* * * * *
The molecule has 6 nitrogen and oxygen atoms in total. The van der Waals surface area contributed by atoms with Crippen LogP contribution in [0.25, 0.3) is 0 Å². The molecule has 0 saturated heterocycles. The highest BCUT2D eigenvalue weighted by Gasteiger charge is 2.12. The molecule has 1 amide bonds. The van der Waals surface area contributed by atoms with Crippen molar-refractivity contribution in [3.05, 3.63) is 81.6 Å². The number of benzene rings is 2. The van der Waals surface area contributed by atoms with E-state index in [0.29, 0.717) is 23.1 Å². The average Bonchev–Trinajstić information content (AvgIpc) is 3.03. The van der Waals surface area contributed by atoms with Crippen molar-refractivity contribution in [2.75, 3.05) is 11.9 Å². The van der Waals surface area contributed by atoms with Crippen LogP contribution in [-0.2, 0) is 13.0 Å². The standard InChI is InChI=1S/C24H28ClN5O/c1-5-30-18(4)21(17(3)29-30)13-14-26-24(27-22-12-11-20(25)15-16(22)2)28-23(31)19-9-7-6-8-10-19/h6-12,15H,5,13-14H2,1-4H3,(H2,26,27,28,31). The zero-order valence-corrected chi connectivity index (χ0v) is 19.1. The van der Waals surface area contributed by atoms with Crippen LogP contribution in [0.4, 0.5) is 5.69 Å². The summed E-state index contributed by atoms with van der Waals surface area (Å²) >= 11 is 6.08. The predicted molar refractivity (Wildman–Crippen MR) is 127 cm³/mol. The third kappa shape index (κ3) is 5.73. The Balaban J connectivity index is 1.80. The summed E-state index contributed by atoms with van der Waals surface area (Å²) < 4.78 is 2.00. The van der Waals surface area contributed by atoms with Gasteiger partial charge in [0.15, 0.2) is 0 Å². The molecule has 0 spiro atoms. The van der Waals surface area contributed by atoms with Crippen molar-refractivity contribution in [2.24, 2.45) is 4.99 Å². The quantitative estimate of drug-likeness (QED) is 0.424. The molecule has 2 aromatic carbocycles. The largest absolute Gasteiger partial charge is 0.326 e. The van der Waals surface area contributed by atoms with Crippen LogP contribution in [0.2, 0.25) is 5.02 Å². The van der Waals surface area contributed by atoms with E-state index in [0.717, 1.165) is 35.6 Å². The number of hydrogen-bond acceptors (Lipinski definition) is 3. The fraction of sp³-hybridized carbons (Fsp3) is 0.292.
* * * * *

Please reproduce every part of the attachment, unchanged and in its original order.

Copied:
The molecule has 6 nitrogen and oxygen atoms in total. The van der Waals surface area contributed by atoms with Crippen LogP contribution in [0.25, 0.3) is 0 Å². The molecule has 0 saturated heterocycles. The highest BCUT2D eigenvalue weighted by Gasteiger charge is 2.12. The molecule has 1 amide bonds. The van der Waals surface area contributed by atoms with Crippen molar-refractivity contribution in [3.05, 3.63) is 81.6 Å². The number of benzene rings is 2. The van der Waals surface area contributed by atoms with E-state index in [0.29, 0.717) is 23.1 Å². The average Bonchev–Trinajstić information content (AvgIpc) is 3.03. The van der Waals surface area contributed by atoms with Crippen molar-refractivity contribution in [2.75, 3.05) is 11.9 Å². The van der Waals surface area contributed by atoms with Crippen LogP contribution in [-0.2, 0) is 13.0 Å². The standard InChI is InChI=1S/C24H28ClN5O/c1-5-30-18(4)21(17(3)29-30)13-14-26-24(27-22-12-11-20(25)15-16(22)2)28-23(31)19-9-7-6-8-10-19/h6-12,15H,5,13-14H2,1-4H3,(H2,26,27,28,31). The zero-order valence-corrected chi connectivity index (χ0v) is 19.1. The van der Waals surface area contributed by atoms with Crippen LogP contribution in [0.4, 0.5) is 5.69 Å². The summed E-state index contributed by atoms with van der Waals surface area (Å²) >= 11 is 6.08. The predicted molar refractivity (Wildman–Crippen MR) is 127 cm³/mol. The third kappa shape index (κ3) is 5.73. The Balaban J connectivity index is 1.80. The summed E-state index contributed by atoms with van der Waals surface area (Å²) < 4.78 is 2.00. The van der Waals surface area contributed by atoms with Gasteiger partial charge in [0.15, 0.2) is 0 Å². The molecule has 0 spiro atoms. The van der Waals surface area contributed by atoms with Crippen molar-refractivity contribution in [2.24, 2.45) is 4.99 Å². The quantitative estimate of drug-likeness (QED) is 0.424. The molecule has 2 aromatic carbocycles. The largest absolute Gasteiger partial charge is 0.326 e. The van der Waals surface area contributed by atoms with Crippen LogP contribution in [0.2, 0.25) is 5.02 Å². The van der Waals surface area contributed by atoms with E-state index in [0.717, 1.165) is 35.6 Å². The number of hydrogen-bond acceptors (Lipinski definition) is 3. The fraction of sp³-hybridized carbons (Fsp3) is 0.292.